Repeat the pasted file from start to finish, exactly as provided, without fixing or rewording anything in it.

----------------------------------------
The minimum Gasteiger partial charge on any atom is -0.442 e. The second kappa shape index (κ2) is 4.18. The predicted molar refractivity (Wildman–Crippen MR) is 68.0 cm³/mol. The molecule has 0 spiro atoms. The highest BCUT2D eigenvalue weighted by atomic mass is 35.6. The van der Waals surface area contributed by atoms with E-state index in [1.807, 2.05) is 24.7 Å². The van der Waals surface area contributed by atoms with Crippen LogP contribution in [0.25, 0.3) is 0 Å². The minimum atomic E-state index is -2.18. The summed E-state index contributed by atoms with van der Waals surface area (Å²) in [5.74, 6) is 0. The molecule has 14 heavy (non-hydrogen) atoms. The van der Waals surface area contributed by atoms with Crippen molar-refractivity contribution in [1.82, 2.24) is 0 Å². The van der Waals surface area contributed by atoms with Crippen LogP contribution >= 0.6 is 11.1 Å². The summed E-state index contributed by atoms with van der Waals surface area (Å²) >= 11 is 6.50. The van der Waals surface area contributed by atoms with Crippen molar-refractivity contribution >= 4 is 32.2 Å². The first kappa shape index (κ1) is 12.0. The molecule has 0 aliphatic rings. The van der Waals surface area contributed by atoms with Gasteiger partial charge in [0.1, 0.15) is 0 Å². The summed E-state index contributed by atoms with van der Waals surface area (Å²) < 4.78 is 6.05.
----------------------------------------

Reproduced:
The minimum Gasteiger partial charge on any atom is -0.442 e. The second kappa shape index (κ2) is 4.18. The predicted molar refractivity (Wildman–Crippen MR) is 68.0 cm³/mol. The molecule has 0 spiro atoms. The highest BCUT2D eigenvalue weighted by atomic mass is 35.6. The van der Waals surface area contributed by atoms with E-state index in [1.807, 2.05) is 24.7 Å². The van der Waals surface area contributed by atoms with Crippen LogP contribution in [0.25, 0.3) is 0 Å². The minimum atomic E-state index is -2.18. The summed E-state index contributed by atoms with van der Waals surface area (Å²) in [5.74, 6) is 0. The molecule has 14 heavy (non-hydrogen) atoms. The van der Waals surface area contributed by atoms with Crippen molar-refractivity contribution in [1.82, 2.24) is 0 Å². The van der Waals surface area contributed by atoms with Crippen LogP contribution >= 0.6 is 11.1 Å². The summed E-state index contributed by atoms with van der Waals surface area (Å²) >= 11 is 6.50. The van der Waals surface area contributed by atoms with Crippen molar-refractivity contribution >= 4 is 32.2 Å². The first kappa shape index (κ1) is 12.0. The molecule has 0 aliphatic rings. The van der Waals surface area contributed by atoms with Gasteiger partial charge in [0.1, 0.15) is 0 Å². The summed E-state index contributed by atoms with van der Waals surface area (Å²) < 4.78 is 6.05.